Take your seat at the sales table

The most important thing you can do to prove that you’re part of the sales team is act like you’re part of the sales team.

That means making it clear to your sales leader that you need a better understanding of what’s coming down the line and need to be part of sales huddles and pipeline meetings. This is especially important in this new era of remote work, where we’re not running into each other at the office. In the absence of impromptu conversations, we (proposal professionals) need to be more purposeful about communicating with sales.

If you’re not currently part of sales huddles and pipeline meetings, here’s an email template you can borrow to request to be part of those meetings:

Hi {boss name},

I’m writing to request an invitation to the sales team’s weekly sales huddles and pipeline meetings.

As the proposal manager, I’m responsible for crafting a compelling proposal that solves our clients’ problems. The sooner I’m clued into the status of open opportunities, the sooner I can start researching our client—and the more compelling proposal I can write.

To put a number on this:

    • Total dollar value of proposals won in [last year]:
    • Total dollar value of proposals lost in [last year]:

By joining sales conversations early on, I’m confident I can increase our proposal win rate—and help push deals deeper into the sales cycle.

Looking forward to seeing you in the first meeting!

Best,

{Your Name}

Take this template and make it your own—especially the metric purpose. I recommend tailoring your impact data t your company’s sales goals, whether that be revenue, membership, or new logos signed.

Once you’re part of those meetings, you have a chance to bring up ideas and offer your help. And help people understand that proposal teams don’t exist just to respond to RFPs. They are critical to winning and retaining accounts.

Gimme the data

After you’ve made the case to rightfully take your spot on the sales team, the next step is proving to leadership what you’re bringing to the table. And, more importantly, what would happen if you weren’t there.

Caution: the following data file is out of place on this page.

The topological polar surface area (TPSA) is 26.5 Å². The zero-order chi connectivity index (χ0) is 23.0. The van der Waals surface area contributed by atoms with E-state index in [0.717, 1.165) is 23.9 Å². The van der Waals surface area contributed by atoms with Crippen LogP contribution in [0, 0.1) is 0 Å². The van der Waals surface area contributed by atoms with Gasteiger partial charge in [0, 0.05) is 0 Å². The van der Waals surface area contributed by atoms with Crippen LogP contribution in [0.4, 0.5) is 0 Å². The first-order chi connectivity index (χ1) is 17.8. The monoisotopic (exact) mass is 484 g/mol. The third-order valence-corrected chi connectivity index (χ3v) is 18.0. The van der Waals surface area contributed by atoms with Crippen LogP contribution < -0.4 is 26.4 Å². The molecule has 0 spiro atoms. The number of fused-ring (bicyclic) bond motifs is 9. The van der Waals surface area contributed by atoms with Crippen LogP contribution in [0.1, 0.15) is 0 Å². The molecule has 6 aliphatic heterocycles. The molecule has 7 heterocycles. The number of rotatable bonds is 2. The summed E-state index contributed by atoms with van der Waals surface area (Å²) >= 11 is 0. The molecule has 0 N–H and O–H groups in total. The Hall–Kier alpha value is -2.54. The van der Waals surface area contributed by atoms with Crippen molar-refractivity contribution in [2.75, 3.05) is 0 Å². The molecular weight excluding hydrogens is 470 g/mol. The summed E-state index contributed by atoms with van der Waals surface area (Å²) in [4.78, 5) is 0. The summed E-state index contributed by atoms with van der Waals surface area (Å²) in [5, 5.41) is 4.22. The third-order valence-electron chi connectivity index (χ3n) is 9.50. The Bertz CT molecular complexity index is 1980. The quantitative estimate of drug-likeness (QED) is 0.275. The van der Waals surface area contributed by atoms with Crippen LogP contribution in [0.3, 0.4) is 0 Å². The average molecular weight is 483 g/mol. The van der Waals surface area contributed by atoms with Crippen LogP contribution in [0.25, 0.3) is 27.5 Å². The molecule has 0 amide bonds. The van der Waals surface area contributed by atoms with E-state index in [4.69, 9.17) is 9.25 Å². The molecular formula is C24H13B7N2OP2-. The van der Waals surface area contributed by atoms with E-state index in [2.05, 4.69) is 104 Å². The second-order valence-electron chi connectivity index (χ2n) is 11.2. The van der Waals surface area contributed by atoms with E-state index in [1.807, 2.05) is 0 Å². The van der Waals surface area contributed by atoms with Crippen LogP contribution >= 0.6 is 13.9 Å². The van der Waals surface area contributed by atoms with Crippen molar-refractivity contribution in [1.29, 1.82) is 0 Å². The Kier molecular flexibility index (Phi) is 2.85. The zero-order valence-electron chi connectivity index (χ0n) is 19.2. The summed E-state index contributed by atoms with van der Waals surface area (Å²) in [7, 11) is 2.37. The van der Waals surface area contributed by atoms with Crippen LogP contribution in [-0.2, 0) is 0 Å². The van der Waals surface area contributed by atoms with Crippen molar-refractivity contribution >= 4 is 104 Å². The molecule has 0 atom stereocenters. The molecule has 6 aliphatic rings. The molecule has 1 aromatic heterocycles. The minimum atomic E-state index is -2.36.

This leads me to my golden rule of proposal management:

Even if you think everyone knows how much you’re working, they don’t.

If you’ve ever been told something along the lines of “Wow, your team is magic!”, that’s a big red flag.

My team is full of amazing, competent human beings who are excellent at their jobs. But there’s no such thing as magic. And if everyone else at your company believes you’re a team of magical proposal elves, that’s an easy recipe for burnout.

If you find yourself in that situation, you need to demonstrate how much time you’re spending on projects.

Here’s a list of everything you need to track to start building your case:

  • # of questions in each RFP
  • Time spent
  • By RFP
  • By task (e.g. formatting, printing, coordinating with SMEs)
  • By team member
  • # of RFPs and due dates

If you’re thinking, “I don’t have time to track all this”… Well, that’s probably a sign that you need to start tracking these metrics and prove to leadership how much you’re working.

If you have RFP software, tracking these metrics is easy. If you don’t, it’s a bit more challenging, but not impossible. I’ll cover both methods in the next two sections.

I think there’s an app for that…

If you really want to get on top of your data tracking, RFP software is going to be extremely helpful. It tracks all those metrics I listed in the previous section automatically, so you can just get on with your normal business and pull a report at the end of the quarter (or month or year or whatever it may be).

At my previous employer, we used RFPIO. We just went about our normal business and let RFPIO whir in the background. At the end of our analysis, we created a report showing (in quarterly timeframes and YTD):

  • How many hours go into each RFP
  • How many hours each individual is working per week
  • How many hours are spent on each part of the RFP

And the results of my report were really eye-opening for senior staff. I was able to prove that we needed an extra 2.5 people to achieve the same output and work 8 hours per day. As a result, we were put at the top of the list for new hires over the entire sales organization.

In lieu of RFP software, pivot tables are your friend

If you aren’t using RFP software, you’ll need to say hello to pivot tables, because they are going to be your new best friend.

First, ask your team members to use a free time-tracking software (like Toggl) to track their time. If you’re anything like me, you hate asking your over-worked team to do extra work.

If you start thinking that, just remember: The only way you can help your team get the support they need is by proving to the rest of the organization how much work you and your team are actually doing.

To put together a comprehensive report, you’ll need to ask your team members to track time by:

  • RFP, and
  • Task (e.g. formatting, printing, coordinating with SMEs, etc.)